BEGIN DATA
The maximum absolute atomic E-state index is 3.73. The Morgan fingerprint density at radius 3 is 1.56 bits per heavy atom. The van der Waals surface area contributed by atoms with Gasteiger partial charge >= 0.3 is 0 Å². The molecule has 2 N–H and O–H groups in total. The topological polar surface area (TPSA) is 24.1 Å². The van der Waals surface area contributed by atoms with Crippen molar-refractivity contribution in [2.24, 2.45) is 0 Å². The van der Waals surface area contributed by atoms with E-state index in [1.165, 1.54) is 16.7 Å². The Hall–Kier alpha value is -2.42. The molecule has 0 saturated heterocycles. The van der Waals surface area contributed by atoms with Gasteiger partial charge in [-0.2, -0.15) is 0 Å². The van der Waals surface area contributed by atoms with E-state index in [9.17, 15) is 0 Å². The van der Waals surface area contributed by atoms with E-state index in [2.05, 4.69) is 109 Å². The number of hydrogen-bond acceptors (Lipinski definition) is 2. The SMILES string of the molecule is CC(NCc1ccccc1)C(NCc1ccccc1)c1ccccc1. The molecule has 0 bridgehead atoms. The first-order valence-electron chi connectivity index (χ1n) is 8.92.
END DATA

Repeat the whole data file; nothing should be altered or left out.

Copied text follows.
The maximum absolute atomic E-state index is 3.73. The Morgan fingerprint density at radius 3 is 1.56 bits per heavy atom. The van der Waals surface area contributed by atoms with Gasteiger partial charge >= 0.3 is 0 Å². The molecule has 2 N–H and O–H groups in total. The topological polar surface area (TPSA) is 24.1 Å². The van der Waals surface area contributed by atoms with Crippen molar-refractivity contribution in [2.24, 2.45) is 0 Å². The van der Waals surface area contributed by atoms with E-state index in [1.165, 1.54) is 16.7 Å². The Hall–Kier alpha value is -2.42. The molecule has 0 saturated heterocycles. The van der Waals surface area contributed by atoms with Gasteiger partial charge in [-0.2, -0.15) is 0 Å². The van der Waals surface area contributed by atoms with E-state index in [9.17, 15) is 0 Å². The van der Waals surface area contributed by atoms with E-state index in [2.05, 4.69) is 109 Å². The number of hydrogen-bond acceptors (Lipinski definition) is 2. The SMILES string of the molecule is CC(NCc1ccccc1)C(NCc1ccccc1)c1ccccc1. The molecule has 0 bridgehead atoms. The first-order valence-electron chi connectivity index (χ1n) is 8.92.